Joe Elliot of Def Leppard contributed “She’s Too Tough”, but then the shit hit the fan. Leppard’s label (Polygram) were terrified of Elliot competing with the soon-to-be released Hysteria album. Even though “She’s Too Tough” never passed the demo stage and was never in consideration for Hysteria, the label was so afraid that they were going to force Helix to remove it from their album. A compromise was reached: Helix could keep the song for their album, but could not release it as a single.  As such, you’ve probably never heard Helix’s version of it.  Leppard eventually recorded a proper version for a single B-side (“Heaven Is“) and it has become the more famous of the two.  That’s too bad, because Helix’s version is far more adrenalized, pardon the pun.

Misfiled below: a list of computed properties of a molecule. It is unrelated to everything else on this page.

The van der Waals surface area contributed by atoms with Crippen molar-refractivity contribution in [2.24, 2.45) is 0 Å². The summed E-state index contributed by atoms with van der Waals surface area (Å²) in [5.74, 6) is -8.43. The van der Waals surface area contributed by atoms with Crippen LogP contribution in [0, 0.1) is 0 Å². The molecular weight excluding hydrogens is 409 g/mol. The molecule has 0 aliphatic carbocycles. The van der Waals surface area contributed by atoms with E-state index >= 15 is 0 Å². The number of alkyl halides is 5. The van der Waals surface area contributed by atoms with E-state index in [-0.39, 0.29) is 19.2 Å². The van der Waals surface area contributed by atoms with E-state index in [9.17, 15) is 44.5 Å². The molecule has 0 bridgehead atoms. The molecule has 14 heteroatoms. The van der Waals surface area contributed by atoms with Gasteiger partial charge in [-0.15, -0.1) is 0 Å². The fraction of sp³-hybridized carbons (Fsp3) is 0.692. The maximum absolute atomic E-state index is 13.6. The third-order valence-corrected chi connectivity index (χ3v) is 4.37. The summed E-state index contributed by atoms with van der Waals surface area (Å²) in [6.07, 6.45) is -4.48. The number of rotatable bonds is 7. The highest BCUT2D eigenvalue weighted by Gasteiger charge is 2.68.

“Kiss It Goodbye” inspired the infamous Helix tour shirt that I would never have been allowed to buy or wear to school!  The song, another Doerner/Vollmer rocker, was unforgettable in concert.  It’s still a barnstormer on CD, certainly one of the most memorable tracks from this era.  The album is over and out in under 40 minutes, but you’ll probably have lost a couple pounds in sweat, if you were rocking out properly during those 40 minutes.

Unfortunately for Helix, despite a great live show featuring their fancy new stage set, the album failed to perform and the writing was on the wall.  Morale took another blow when Brent Doerner told the band that he was leaving.  The guitarist had been there since 1975.  He was integral to every album they made, and he was a charismatic personality on stage.  What were a band to do?  If you’re Helix, you do what you have always done.  You keep on givin’ ‘er.  They responded to this dire time with one of the best albums of their career.